We live in very uncertain times, things can change at a moments notice. Both law enforcement and the military will be on stand-by to step in if there are any major problems and both will deploy any methods they have at their disposal to quell dissent and control a mob.
You don’t have to be involved in protests, riots or any other form of civil unrest to get caught up in events and end up in the firing line. Tear gas rather than bullets is often the first thing the police will take aim with.
The active chemical compounds found in tear gas are most commonly 0-Chlorobenzylidenemalononitrile (CS) or 2-chlorobenzalmalononitrile (CN). Often referred to as CS or CN. CS and CN are not gasses, they are synthetic organic halogen compounds that are liquid or powder-like solids that at room temperature. CS the more potent of the two and CN is primarily used in the form of mace.
CS and CN which are the most common ‘gases’ used and it’s the powder consistency that makes it look like a cloud when it’s released into the air. As it settles it irritates skin and mucous membranes and it clings to clothes and skin, perpetuating the stinging and burning sensations every time it’s touched, the microscopic crystals breaking down even further when crushed against the skin. For this reason rubbing your eyes is a very bad idea even though it’s an almost instinctual action.
Keeping the powder away from your eyes, nose, mouth and skin is the best thing you can do but it’s so fine it permeates fabric if you are in the cloud for any length of time. The initial steps you should take are as follows:
- If you are caught up in events where the police or military are visible you should expect a gas attack if the crowd is large and tempers are flaring. Any attack on law enforcement means they are far more likely to fire canisters into the crowd than if the protest remains peaceful.
- Move as far back from the police lines as you can. Pull up hoods and roll down sleeves if possible as you continue to put some distance between yourself and the police. Cover as much of your skin as you can.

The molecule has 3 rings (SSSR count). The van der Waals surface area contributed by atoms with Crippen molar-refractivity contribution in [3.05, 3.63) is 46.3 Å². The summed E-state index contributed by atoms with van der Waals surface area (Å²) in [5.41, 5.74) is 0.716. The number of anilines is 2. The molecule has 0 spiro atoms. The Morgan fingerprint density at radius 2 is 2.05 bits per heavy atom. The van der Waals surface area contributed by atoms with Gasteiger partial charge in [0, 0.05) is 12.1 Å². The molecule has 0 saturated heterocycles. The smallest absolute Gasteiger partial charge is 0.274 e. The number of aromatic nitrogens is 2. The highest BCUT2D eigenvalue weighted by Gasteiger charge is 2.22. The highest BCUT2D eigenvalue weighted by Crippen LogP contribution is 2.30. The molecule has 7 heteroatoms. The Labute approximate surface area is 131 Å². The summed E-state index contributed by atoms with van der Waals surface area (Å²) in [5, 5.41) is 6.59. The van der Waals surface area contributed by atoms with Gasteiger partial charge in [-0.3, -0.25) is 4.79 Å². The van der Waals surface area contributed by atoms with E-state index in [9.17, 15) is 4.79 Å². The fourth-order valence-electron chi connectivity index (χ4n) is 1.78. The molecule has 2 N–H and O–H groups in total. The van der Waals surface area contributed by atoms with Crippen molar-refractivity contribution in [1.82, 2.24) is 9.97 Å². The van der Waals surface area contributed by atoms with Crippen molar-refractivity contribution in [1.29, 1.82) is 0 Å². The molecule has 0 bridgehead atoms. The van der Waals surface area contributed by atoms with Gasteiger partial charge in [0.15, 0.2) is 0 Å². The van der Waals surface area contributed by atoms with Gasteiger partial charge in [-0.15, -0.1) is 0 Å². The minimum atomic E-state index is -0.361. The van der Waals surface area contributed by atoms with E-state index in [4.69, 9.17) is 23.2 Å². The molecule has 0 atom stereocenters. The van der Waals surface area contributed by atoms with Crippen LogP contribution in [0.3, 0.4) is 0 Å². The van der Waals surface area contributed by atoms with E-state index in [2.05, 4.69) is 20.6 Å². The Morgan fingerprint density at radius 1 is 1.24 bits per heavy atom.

- If you wear contact lenses but can proceed without them remove them, they can trap particles of CS in your eyes.
- Get into a building if you can, if that’s not possible get as high as you can. CS is heavier than air but can remain airborne for some time. If you can get above the cloud you may avoid contamination. High sided stationary vehicles should be a last resort as if you are affected falling off is a distinct possibility. Think multi-storey car parks, fire escapes and the like.
- Some people who live in inner city areas carry swim goggles when they feel trouble is brewing, they have a tight fit and can protect your eyes very effectively. Gloves will also offer initial protection to your hands.
- Work out which direction the wind is blowing. if it’s blowing against your back as you move away start moving faster, the cloud will move towards you once it starts to come out of the canister. if there is a side wind move in the direction opposite to the likely movement of the gas. If the wind is in your face as you move away you stand a chance of not getting gassed.
So lets say the worse happens and you are caught in the cloud of gas that’s hissing away happily a few feet behind you what then?
- Move as fast as you can from the canister, remember the wind direction as it may work in your favour.
- As soon as it touches you, you will feel the effects, your eyes will sting and burn, your nose will run and you will drool as your salivary glands start to work overtime. DO NOT TOUCH YOUR FACE.
- Continue with as much speed as you are able away from the gas cloud. Blow your nose and clear your throat as often as you can to get the irritant out of your body as fact as you can. The tears, snot and phlegm are your bodies way of trying to rid itself of the irritant particles. Go with it but keep moving if you can. The effects will stop anywhere between 30 minutes and two hours depending on your exposure. Try not to panic. you will feel like you can’t breathe but unless you have a predisposing condition such as asthma, a lung disease or are grossly allergic to the compound the sensation of not being able to breathe will wear off.